From restaurants and cave hotels, to churches and temples, Northwest Arkansas is home to some of the finest gems in the Natural State.
One place in Eureka Springs has stood the test of time. And its creation, came together by divine intervention.
It’s an experience, that leaves visitors speechless.
Doug Reed has been the Pastor of Thorncrown Chapel for 34 years. He says, “It’s seems to have an effect on people. People feel something in there and they can’t put it into words.”
Even the non-believers, see the light. “One of the greatest compliments we ever had was from an atheist. And he said that, ‘I don’t believe in God, unless I’m in Thorncrown Chapel.'” says Reed.
Just outside of Eureka Springs, on a small rock, sits a church. Thorncrown Chapel. For nearly 40 years, visitors have made the pilgrimage to this architectural marvel. Whether it’s for the peaceful surroundings, finding solace or just saying you visited, this sanctuary, is one-of-a kind. Doug Reed says the chapel was a dream from his father.
In 1978, Jim Reed, a retired schoolteacher, had a vision. To build a chapel, in the middle of nowhere. Neighbors, friends and even his wife, thought he was a bit unbalanced. Reed said, “He wanted it to be part of the environment, so he said ‘lets build it all out of wood.’ 48 foot tall, all-glass structure like this has never been built before, so everyone thought he was a little crazy.”
Reed turned “crazy”, into motivation. With the help of renowned architect and former Fayetteville native, E. Fay Jones, construction of the chapel started in 1979. But halfway through the project, the money ran dry. Reed contacted banks and friends for financial support, all said no. It put reed between a rock and a hard place. So in one last ditch effort, he made one more call. Reed spoke on his father’s religious experience at this moment, saying, “My dad had prayed before, but he’d never got down on his knees to pray in his whole life. And he fell down on his knees at the half finished steps inside the chapel and began to weep. He wasn’t a crier at all. And he began to feel a peace in his heart. It’s been said that sometimes you reach the end of yourself and reach the beginning of God. And I think that’s exactly what happened to my dad and he found something beyond himself.”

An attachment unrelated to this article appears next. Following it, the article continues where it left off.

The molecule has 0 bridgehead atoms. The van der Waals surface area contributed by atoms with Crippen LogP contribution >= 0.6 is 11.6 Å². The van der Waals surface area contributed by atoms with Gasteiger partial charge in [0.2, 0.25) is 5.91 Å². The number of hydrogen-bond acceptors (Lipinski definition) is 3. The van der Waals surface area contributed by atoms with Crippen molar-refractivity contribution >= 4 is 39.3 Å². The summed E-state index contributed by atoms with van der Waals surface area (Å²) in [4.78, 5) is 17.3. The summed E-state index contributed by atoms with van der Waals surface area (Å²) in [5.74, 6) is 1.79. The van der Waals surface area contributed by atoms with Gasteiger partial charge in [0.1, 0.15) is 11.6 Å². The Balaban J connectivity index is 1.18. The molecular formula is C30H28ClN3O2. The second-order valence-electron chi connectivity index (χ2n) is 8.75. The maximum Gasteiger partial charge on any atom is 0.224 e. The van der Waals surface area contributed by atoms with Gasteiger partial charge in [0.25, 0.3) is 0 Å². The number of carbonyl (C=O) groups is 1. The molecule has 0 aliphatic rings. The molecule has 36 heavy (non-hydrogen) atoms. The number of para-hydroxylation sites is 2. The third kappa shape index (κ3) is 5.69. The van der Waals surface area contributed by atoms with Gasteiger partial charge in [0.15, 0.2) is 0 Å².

A week later, the elder Reed received a letter from a woman in Illinois. Inside, was a loan. Just enough money to complete the project. “The chapel was finished in the summer of 1980 and in the 1981 it won the National Honor Award. Pretty soon, it was on the cover of architecture magazines and my dad went from being a fool to a genius.” says Pastor Reed.
The Chapel has seen seven million visitors in almost four decades of business. “We’ve had all types of folks. We’ve had everything from Amish to Hells Angels.
It’s a church, that’s bridging a gap. Pastor Reed says “The thing about this place is that it seems to be able to connect, not just a certain type of person, not just a religious person, but all sorts of people.”
Just like bringing together individuals at the sanctuary, making Thorncrown Chapel a reality, was perhaps, divine intervention. Pastor Reed says, “It’s nature, the location, the design and I think that the spirit of the place and what it means and what happened to my dad…it was like everything coming together.”